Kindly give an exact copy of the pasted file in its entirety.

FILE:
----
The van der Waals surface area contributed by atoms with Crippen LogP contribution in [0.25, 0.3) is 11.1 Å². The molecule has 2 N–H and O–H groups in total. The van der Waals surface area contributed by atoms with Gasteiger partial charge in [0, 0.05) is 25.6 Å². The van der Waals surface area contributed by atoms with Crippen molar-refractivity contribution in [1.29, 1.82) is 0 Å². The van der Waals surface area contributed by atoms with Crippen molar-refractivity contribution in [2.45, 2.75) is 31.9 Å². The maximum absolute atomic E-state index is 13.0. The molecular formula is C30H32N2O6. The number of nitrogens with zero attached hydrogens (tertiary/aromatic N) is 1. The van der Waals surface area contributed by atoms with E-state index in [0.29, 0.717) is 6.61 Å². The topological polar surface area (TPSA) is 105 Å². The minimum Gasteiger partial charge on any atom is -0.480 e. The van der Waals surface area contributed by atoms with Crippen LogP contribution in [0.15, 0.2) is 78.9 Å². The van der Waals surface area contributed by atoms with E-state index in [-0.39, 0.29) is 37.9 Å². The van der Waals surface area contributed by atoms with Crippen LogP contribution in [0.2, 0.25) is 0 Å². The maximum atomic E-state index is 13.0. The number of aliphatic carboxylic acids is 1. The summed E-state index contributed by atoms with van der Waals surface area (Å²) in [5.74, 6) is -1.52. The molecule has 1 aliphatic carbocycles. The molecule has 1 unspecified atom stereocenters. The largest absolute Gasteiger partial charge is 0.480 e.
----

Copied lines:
The van der Waals surface area contributed by atoms with Crippen LogP contribution in [0.25, 0.3) is 11.1 Å². The molecule has 2 N–H and O–H groups in total. The van der Waals surface area contributed by atoms with Gasteiger partial charge in [0, 0.05) is 25.6 Å². The van der Waals surface area contributed by atoms with Crippen molar-refractivity contribution in [1.29, 1.82) is 0 Å². The van der Waals surface area contributed by atoms with Crippen molar-refractivity contribution in [2.45, 2.75) is 31.9 Å². The maximum absolute atomic E-state index is 13.0. The molecular formula is C30H32N2O6. The number of nitrogens with zero attached hydrogens (tertiary/aromatic N) is 1. The van der Waals surface area contributed by atoms with E-state index in [0.29, 0.717) is 6.61 Å². The topological polar surface area (TPSA) is 105 Å². The minimum Gasteiger partial charge on any atom is -0.480 e. The van der Waals surface area contributed by atoms with Crippen LogP contribution in [0.15, 0.2) is 78.9 Å². The van der Waals surface area contributed by atoms with E-state index in [-0.39, 0.29) is 37.9 Å². The van der Waals surface area contributed by atoms with Crippen LogP contribution in [0.2, 0.25) is 0 Å². The maximum atomic E-state index is 13.0. The number of aliphatic carboxylic acids is 1. The summed E-state index contributed by atoms with van der Waals surface area (Å²) in [5.74, 6) is -1.52. The molecule has 1 aliphatic carbocycles. The molecule has 1 unspecified atom stereocenters. The largest absolute Gasteiger partial charge is 0.480 e.